Harry Potter and the Genetics of Wizarding | Duke Kunshan University

Harry Potter and the Genetics of Wizarding

E.g., 11/16/2019
E.g., 11/16/2019
11/11
17:30 to- 18:45
IB1047
Harry Potter and the Genetics of Wizarding

In the Wizarding World of Harry Potter, witches and wizards can do many types of magic. They can easily break the rules of physics by changing shape and size, creating energy and teleporting on a whim. One of the things they cannot do with magic, however, is create witches or wizards. The use of magic is an inherited genetic trait. Here I describe some aspects of the Wizarding gene, explain where muggle-borns and squibs come from and explain why you didn’t get an owl on your 11th birthday.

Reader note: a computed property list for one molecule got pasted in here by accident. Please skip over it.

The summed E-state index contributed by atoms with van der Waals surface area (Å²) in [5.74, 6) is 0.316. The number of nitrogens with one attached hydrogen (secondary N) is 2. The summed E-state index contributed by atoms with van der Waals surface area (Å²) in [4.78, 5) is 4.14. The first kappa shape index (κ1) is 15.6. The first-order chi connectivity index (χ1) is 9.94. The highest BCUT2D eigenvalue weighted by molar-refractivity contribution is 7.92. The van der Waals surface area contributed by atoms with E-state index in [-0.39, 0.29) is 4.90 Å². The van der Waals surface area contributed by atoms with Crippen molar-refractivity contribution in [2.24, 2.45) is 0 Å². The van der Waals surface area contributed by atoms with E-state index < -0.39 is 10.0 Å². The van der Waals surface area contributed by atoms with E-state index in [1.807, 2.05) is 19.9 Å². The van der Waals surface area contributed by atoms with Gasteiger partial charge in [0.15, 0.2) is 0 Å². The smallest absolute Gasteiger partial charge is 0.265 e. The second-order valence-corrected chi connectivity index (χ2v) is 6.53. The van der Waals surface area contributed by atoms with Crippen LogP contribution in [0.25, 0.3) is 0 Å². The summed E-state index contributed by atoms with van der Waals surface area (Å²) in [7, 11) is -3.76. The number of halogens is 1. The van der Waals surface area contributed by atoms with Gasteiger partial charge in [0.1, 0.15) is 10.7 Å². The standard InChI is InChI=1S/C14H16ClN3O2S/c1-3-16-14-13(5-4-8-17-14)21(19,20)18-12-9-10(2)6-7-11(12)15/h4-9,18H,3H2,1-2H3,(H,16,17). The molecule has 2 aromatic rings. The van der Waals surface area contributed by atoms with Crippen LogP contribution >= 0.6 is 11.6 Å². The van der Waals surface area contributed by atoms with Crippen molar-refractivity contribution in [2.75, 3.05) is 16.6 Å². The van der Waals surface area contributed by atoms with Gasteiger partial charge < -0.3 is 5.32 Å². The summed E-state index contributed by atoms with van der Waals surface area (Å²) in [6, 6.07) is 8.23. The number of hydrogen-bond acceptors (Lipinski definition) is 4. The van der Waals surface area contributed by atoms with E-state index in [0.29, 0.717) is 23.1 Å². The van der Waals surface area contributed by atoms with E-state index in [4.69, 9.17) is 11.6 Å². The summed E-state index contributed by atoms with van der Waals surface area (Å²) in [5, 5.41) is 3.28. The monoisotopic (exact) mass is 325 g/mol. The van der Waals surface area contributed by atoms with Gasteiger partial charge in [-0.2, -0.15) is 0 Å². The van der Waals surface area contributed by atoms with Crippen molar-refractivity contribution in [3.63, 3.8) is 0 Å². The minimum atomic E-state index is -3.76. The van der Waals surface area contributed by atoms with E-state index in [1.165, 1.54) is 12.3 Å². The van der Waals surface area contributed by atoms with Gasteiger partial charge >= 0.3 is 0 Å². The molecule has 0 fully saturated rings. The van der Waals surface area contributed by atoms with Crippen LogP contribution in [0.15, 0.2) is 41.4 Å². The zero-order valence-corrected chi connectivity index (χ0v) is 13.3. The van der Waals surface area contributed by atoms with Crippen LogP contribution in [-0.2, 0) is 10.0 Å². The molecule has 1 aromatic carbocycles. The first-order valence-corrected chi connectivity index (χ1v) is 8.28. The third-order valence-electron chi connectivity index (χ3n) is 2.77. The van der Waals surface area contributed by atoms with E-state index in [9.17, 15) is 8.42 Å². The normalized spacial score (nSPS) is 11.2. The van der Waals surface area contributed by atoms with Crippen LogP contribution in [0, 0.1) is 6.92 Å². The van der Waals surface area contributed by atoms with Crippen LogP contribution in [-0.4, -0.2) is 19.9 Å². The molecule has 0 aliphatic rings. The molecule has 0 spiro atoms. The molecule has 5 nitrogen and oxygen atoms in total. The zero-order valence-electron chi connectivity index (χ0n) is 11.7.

Dr. Eric Spana received his Bachelor’s degree in Microbiology from the University of Pittsburgh in 1989, and his PhD from the University of Illinois at Urbana-Champaign in 1995. After a post-doc at Harvard Medical School, he spent three years at Syngenta Biotechnology before joining the Biology Department at Duke University. He uses Drosophila as a model system to identify genes and processes involved in making insect cuticle and has been teaching Cellular, Molecular and Developmental Biology courses in the Biology Department for over 15 years. When not in lab or class, he travels the United States giving talks on the Biology of Fantasy and Science Fiction TV, Movies and video games at ComicCon-style fan conventions. These talks span subjects from the Avengers to Star Wars to Mass Effect and, of course, Harry Potter.